Building classifications cause confusion, but council supports the hall
When two firefighters showed up to oversee a performance of Conrad Beaubien’s play, Bridge Street, at Hillier Hall last year, he was surprised. An earlier visit by the County’s fire prevention officer, Mike Branscombe, seemed to go well.
“At the time… the fire safety person came. He actually told us with the size of the stage and the seating capacity, that we could have end tables for dinner. He pointed out, put some fire retardant on some baffling we put up for sound, and all of our props were metal. He had no complaint beyond that.”
After the play ended, Beaubien received a letter from the County’s operations department informing him productions of plays would no longer be permitted at Hillier Hall.
It led to a struggle that seems to be coming to a satisfying, if expensive, solution.
Last week, council saw a report recommending necessary updates to the hall in order to classify it as an A1 building according to the Ontario Building Code. In other words, a building that will be considered safe, according to fire regulations, to be used as a theatre space.
Permitting this usage has led to tension. Other user groups have expressed concern Beaubien is trying to turn the hall into a theatre like Mount Tabor.
“It’s about possession of the hall. User groups that are currently using [the hall] feel threatened by newcomers,” says Beaubien. “Any new style of events, anything new. They feel threatened, and they want to block anything like that. It’s as simple as that.”
In fact, modifying a building to bring it to an A1 classification would not change its use at all, says Branscombe. Because of the floor space taken up by a stage, the use of lighting and potentially flammable sets, fire safety regulation is more stringent, but that doesn’t affect the usage.
“There’s more life safety features put in place as an A1 than there is as an A2 [public gathering space]. So you use it once, it’s an A1. But you use it tomorrow for a town hall meeting, now it’s an A2. But you have to have the A1 mechanisms in there for the life safety features because it’s being used for that,” he explains. “If they want to have their strawberry socials, or they want to have their butter tart day, they can still do that. But the building is classified as an A1 because it covers all the other life safety features for that theatrical [function].”
“Just because it meets the A1 requirements, doesn’t mean that’s the only function that hall can do,” clarifies fire Chief Scott Manlow.
Beaubien brought Hillier-area residents Pearl Hucul, a former teacher, and Bill McMahon, past-president of Prince Edward Community Theatre to speak to council last Thursday as an appeal to invest in those improvements. The three are part of a newly formed group called Friends of Hillier Hall, interested in expanding the use of the space.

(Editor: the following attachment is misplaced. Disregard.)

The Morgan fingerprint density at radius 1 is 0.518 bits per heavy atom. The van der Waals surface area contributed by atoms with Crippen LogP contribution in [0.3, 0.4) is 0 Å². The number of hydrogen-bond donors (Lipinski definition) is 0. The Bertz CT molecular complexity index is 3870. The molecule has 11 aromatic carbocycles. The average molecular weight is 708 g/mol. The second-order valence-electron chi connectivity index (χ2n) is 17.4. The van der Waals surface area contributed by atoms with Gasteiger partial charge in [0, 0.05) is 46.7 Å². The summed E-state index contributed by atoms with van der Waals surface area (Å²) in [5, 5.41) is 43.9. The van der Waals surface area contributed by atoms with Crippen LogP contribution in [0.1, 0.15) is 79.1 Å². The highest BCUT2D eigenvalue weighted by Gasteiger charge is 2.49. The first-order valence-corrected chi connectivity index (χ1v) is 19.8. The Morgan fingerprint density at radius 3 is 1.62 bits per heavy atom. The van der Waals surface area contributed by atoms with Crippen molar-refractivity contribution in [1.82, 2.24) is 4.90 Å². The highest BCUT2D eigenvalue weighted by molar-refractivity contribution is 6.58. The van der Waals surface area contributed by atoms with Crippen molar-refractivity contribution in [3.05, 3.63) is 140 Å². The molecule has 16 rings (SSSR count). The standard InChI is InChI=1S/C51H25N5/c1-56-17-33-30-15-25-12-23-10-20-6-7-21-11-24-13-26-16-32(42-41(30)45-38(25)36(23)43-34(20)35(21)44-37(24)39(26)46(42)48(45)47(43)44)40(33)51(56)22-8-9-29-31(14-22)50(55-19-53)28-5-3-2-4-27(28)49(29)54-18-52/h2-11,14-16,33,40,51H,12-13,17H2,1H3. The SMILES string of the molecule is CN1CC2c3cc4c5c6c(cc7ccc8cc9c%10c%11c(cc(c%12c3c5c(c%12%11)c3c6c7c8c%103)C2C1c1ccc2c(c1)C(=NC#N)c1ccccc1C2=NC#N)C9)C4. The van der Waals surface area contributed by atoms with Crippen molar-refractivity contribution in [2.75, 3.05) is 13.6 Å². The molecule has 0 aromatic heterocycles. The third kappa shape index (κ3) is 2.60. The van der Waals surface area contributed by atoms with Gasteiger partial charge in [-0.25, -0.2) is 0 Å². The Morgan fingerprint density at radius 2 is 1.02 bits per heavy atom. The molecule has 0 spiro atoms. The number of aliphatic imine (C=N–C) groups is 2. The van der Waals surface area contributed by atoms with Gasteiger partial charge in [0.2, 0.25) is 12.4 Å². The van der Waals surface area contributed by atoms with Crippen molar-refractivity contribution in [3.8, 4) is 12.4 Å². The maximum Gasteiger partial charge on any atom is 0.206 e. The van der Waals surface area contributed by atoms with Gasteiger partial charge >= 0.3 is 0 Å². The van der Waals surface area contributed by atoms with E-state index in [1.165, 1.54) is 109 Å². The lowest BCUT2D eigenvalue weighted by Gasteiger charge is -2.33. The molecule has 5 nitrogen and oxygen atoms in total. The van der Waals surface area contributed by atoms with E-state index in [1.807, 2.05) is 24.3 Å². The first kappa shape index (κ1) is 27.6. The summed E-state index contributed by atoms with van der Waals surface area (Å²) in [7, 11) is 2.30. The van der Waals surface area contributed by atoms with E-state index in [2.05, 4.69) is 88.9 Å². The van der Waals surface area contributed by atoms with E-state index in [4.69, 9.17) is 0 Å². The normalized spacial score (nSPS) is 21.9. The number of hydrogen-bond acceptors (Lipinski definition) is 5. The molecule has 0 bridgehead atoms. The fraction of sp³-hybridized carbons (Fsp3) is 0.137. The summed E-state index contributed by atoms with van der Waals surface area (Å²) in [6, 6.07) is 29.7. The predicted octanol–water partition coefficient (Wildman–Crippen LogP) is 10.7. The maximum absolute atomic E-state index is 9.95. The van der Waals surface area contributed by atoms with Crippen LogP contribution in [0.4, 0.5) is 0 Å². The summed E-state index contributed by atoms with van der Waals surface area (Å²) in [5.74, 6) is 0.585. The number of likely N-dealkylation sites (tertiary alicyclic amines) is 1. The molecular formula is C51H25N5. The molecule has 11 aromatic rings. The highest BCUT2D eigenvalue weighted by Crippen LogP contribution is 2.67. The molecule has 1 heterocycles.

Hucul argued that with no access to performance space in the County’s west end, young people growing up west of Wellington were losing out on opportunities to be involved.
“The one problem with Wellington and Hillier is that we don’t have a performance space,” Hucul told council. “Many children in the area don’t have the opportunity to get involved in dramatic activities or even musical activities because both parents are working, they can’t get out. Music and performance was very important for my children. I would like to see that for everyone.”
McMahon spoke about value to the community surrounding Hillier.
“My experience in fundraising has taught me that sponsors prefer to support projects that directly impact the region they serve,” McMahon told council. “Based on travel distances alone, especially in the unpredictable winter months, wherever you live, local access is a benefit and support on its own.”
Beaubien completed the appeal to council, discussing what his group hopes to achieve and clarifying a misconception that has dogged the hall’s usage as a performance venue.
“I want to qualify this. We’re not looking for a full-time theatre. We’re simply looking for events, rehearsals. Equipment is taken down. The hall continues on its use—as it always has— general purpose,” Conrad explained.
It is an expensive venture. The total cost of retrofitting is $20,000.
Ameliasburgh councillor Roy Pennell asked Beaubien if he understood that went beyond what the County was expected to pay for.
“Are you aware that the mandate of the municipality is to provide the building, provide the hydro and everything to run it, and normally, a lot of extra stuff, you would be looking at some sort of fundraising to do it?” Pennell asked.
Beaubien told council some of that retrofitting has already happened, and that he was willing to help fundraise the rest.
He hopes to be able to use the hall again as a performance space in November, to recognize the 100-year anniversary of Vimy Ridge with a play written and produced by local playwright Suzanne Pasternak.
Council agreed to support the retrofitting, upon the condition that Beaubien would contribute some of the cost, and that it could wait until the new year to be added to the County’s budget.
Ameliasburgh councillor Dianne O’Brien worried about an issue that runs deeper than fire codes and budgets. She alluded to the same tension Beaubien did.
“Although I very much support the Hillier Town Hall theatre… I have a major concern about the Friends of Hillier Town Hall versus the Hillier Recreation Committee, which includes such groups as the Women’s Institute. I think they’re at odds, and I’d really like to see a better line of communication between these two groups. I’m hesitant to support either group at this time. I would really like to see the Friends and the Recreation Committee come together and agree on the use of this hall.”